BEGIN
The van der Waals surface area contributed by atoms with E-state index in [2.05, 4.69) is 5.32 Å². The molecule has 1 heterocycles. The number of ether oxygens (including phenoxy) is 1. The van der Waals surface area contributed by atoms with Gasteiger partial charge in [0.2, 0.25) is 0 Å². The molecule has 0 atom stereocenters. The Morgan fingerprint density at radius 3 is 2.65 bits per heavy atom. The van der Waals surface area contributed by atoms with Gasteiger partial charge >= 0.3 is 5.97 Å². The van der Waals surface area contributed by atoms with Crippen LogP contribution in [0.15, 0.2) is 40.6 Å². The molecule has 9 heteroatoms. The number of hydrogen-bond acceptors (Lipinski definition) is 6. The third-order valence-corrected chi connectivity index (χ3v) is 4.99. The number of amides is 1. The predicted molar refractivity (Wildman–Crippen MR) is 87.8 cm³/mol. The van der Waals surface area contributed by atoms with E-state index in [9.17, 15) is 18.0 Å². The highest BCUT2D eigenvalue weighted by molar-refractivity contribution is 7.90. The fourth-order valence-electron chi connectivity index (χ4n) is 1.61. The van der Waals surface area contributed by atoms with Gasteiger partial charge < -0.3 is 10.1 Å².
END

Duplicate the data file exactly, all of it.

The van der Waals surface area contributed by atoms with E-state index in [2.05, 4.69) is 5.32 Å². The molecule has 1 heterocycles. The number of ether oxygens (including phenoxy) is 1. The van der Waals surface area contributed by atoms with Gasteiger partial charge in [0.2, 0.25) is 0 Å². The molecule has 0 atom stereocenters. The Morgan fingerprint density at radius 3 is 2.65 bits per heavy atom. The van der Waals surface area contributed by atoms with Gasteiger partial charge >= 0.3 is 5.97 Å². The van der Waals surface area contributed by atoms with Crippen LogP contribution in [0.15, 0.2) is 40.6 Å². The molecule has 9 heteroatoms. The number of hydrogen-bond acceptors (Lipinski definition) is 6. The third-order valence-corrected chi connectivity index (χ3v) is 4.99. The number of amides is 1. The predicted molar refractivity (Wildman–Crippen MR) is 87.8 cm³/mol. The van der Waals surface area contributed by atoms with E-state index in [9.17, 15) is 18.0 Å². The highest BCUT2D eigenvalue weighted by molar-refractivity contribution is 7.90. The fourth-order valence-electron chi connectivity index (χ4n) is 1.61. The van der Waals surface area contributed by atoms with Gasteiger partial charge < -0.3 is 10.1 Å².